Journal of Energy Markets

Special issue: Weather Derivatives

Weather derivatives offer a tool for hedging weather-related risk. Standardized weather derivatives on temperature have been traded at the CME for decades, and other weather-related financial contracts are popular over-the-counter products in energy markets. Recently, wind futures have been launched on the EEX and Nasdaq markets in Europe. Financial products offering protection against weather-related risk are particularly important for actors in energy markets, particularly in view of today’s gradual transition from fossil fuels to green energy production. Wind, sun and precipitation affect the supply side, while temperature impacts on demand. In addition, agriculture, as well as industries such as tourism and transportation, can be extremely vulnerable to weather risk.

In this special issue of The Journal of Energy Markets, we present four research papers on weather-related financial instruments. These papers offer analyses of weather variables such as wind, precipitation, temperature and hours of sunshine using new stochastic modeling techniques. Their application areas range from the pricing of derivatives to hedging risk using these derivatives.

Ragnhild C. Noven, Almut E. D. Veraart and Axel Gandy introduce a latent trawl process for modeling the temporal dependency of exceedances over a threshold in the issue’s first paper: “A latent trawl process model for extreme values”. Trawl processes are a new class of stochastic processes constructed from tracking a class of random fields along a temporally moving domain (a trawl), and here the authors apply them together with extreme value distributions. The authors’ hierarchical model is applied to rainfall and ozone data collected in the United Kingdom. This paper lays the foundation for further analysis of risk and hedging of risk in weather and environmental variables.

Our second paper, “Managing adverse temperature conditions through hybrid financial instruments” by Silvana Stefani, Enrico Moretto, Matteo Parravicini, Simone Cambiaghi, Adeyemi Sonubi, Gleda Kutrolli and Vanda Tulli, proposes a stochastic model for temperature data observed in Italy. The authors discuss the applicability of temperature options for farmers to protect themselves against harmful temperature conditions. As standardized products on the CME market are not relevant for local weather conditions in most situations, the authors view their temperature hedge as an insurance product, and they use methods from actuarial premium determination to compute the price. Their paper assesses the benefit of entering such contracts.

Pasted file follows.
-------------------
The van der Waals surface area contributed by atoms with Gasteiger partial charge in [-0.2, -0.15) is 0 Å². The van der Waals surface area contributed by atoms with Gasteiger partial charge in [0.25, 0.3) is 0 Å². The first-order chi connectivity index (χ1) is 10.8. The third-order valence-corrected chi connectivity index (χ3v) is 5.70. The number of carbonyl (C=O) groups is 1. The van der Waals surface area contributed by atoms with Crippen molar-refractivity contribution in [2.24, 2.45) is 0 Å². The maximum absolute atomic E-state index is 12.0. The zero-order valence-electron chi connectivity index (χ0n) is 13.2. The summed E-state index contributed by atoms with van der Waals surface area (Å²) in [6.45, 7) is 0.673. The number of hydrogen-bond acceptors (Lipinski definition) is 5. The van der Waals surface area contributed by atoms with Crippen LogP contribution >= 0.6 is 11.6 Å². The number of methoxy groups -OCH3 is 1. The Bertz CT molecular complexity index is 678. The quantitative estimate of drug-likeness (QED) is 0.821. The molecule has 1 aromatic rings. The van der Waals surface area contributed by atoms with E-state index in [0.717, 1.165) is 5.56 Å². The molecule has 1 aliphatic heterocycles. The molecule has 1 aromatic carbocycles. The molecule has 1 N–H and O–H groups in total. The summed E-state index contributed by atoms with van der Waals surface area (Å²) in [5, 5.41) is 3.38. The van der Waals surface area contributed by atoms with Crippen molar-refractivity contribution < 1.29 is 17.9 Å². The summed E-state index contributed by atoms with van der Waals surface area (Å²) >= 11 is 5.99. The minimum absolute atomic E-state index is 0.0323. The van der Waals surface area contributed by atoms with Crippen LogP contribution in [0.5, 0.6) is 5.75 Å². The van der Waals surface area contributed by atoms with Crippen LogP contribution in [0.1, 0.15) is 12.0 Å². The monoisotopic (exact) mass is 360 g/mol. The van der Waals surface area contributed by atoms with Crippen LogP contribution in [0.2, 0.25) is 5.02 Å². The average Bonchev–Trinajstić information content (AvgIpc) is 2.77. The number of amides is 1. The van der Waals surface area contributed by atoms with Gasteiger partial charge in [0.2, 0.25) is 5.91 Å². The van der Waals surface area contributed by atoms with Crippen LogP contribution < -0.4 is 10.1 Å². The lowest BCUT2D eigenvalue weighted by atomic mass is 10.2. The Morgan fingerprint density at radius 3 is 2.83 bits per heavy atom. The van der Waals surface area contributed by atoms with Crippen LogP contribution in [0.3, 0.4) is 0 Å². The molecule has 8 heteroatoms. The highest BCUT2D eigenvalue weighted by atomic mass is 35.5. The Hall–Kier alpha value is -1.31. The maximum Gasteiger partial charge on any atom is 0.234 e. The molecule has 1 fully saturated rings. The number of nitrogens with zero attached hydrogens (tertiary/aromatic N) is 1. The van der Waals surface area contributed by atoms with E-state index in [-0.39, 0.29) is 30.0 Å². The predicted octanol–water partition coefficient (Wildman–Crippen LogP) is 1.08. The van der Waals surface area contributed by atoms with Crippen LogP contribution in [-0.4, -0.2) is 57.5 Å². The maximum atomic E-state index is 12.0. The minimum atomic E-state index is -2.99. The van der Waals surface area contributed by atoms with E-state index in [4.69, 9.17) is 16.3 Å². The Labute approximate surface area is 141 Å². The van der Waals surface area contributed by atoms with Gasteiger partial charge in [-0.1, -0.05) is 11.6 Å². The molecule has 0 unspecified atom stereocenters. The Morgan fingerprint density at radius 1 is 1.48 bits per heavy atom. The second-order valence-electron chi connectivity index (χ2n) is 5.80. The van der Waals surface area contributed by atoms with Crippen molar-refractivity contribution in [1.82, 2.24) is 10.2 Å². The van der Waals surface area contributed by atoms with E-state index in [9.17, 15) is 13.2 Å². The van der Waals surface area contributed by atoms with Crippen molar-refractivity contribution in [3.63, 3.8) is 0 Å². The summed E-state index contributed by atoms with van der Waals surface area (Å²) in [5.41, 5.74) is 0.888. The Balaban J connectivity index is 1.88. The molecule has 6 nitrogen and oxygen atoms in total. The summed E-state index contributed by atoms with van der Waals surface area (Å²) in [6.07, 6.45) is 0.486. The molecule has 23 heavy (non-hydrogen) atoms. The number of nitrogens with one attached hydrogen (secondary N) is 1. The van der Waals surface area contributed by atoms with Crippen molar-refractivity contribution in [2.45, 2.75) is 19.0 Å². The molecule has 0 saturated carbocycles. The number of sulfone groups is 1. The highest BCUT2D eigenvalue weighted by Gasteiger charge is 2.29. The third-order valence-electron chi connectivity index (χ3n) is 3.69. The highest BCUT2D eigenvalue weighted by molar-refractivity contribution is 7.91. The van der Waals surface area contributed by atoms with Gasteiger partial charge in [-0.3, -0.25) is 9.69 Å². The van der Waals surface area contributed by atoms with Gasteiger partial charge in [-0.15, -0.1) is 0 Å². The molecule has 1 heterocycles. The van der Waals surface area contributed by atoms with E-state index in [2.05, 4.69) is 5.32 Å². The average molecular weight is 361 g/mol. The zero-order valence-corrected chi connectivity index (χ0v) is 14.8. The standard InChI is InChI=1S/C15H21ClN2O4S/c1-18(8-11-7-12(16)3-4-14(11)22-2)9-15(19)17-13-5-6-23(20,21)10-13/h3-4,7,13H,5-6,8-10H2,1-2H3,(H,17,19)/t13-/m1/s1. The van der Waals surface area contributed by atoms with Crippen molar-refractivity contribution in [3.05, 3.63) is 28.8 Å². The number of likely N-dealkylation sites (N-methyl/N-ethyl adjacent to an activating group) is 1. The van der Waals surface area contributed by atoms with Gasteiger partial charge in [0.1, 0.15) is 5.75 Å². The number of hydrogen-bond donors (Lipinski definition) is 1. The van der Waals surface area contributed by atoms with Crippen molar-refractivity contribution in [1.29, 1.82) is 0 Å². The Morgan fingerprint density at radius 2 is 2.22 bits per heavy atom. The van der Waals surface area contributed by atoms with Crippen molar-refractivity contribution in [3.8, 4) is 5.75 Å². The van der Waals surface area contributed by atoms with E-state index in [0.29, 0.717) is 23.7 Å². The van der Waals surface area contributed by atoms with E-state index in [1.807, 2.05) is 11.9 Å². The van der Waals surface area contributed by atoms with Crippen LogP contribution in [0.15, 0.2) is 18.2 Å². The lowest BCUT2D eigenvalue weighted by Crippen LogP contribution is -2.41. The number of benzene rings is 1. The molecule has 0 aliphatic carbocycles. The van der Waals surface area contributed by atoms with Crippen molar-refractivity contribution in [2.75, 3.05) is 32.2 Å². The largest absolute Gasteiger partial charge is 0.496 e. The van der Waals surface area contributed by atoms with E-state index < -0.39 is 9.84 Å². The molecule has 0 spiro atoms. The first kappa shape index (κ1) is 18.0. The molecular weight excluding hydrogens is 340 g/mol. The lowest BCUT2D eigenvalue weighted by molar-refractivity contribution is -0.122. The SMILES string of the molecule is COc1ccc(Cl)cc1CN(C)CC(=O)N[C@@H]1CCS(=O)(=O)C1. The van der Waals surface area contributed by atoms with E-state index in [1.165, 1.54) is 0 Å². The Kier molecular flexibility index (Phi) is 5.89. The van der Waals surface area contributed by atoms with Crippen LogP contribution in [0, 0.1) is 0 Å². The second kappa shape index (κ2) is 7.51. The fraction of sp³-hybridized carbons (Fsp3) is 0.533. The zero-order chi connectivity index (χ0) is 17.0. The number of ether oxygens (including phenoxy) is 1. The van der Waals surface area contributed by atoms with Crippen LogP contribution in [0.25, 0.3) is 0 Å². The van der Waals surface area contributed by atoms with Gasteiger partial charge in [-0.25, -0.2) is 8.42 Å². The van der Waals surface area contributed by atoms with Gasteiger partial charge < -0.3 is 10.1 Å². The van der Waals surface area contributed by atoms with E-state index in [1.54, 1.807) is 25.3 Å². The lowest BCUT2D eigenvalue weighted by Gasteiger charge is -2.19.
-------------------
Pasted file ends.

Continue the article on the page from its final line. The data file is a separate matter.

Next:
Wind and photovoltaic power production play an important role in the German electricity market. In our third paper, “Statistical analysis of photovoltaic and wind power generation” by Noor ’Adilah Ibrahim, we learn how the stochastic temporal dynamics of these types of power production can be modeled jointly. Some important features of these types of production are their seasonality functions and the dependency between the two, as well as the autoregressive time dependency and the non-Gaussianity of residuals. All in all, this paper presents a novel bivariate stochastic model that is suitable for analyzing quanto option pricing.

In the final paper of this issue, “On the spatial hedging effectiveness of German wind power futures for wind power generators”, Troels Sønderby Christensen and Anca Pircalabu study the applicability of the recently introduced wind power futures for hedging wind power production in Germany. The wind power generation for a multitude of parks across Germany is modeled using an autoregressive moving average–generalized autoregressive conditional heteroscedasticity (ARMA– GARCH) stochastic process, where dependencies on the wind power index are modeled using copulas. The effectiveness of wind power futures is studied from the point of view of quadratic hedging. It is demonstrated that wind farms in northern Germany benefit more than those in the south from variance reduction using these futures as hedges, where the quantitative effects depend on the risk premium and, indeed, on the copulas.

The authors in this issue of The Journal of Energy Markets present their findings in an engaging and accessible way, and it is our belief that these four papers will inspire further research into the topical and challenging area of weather derivatives.

Fred Espen Benth
University of Oslo

 

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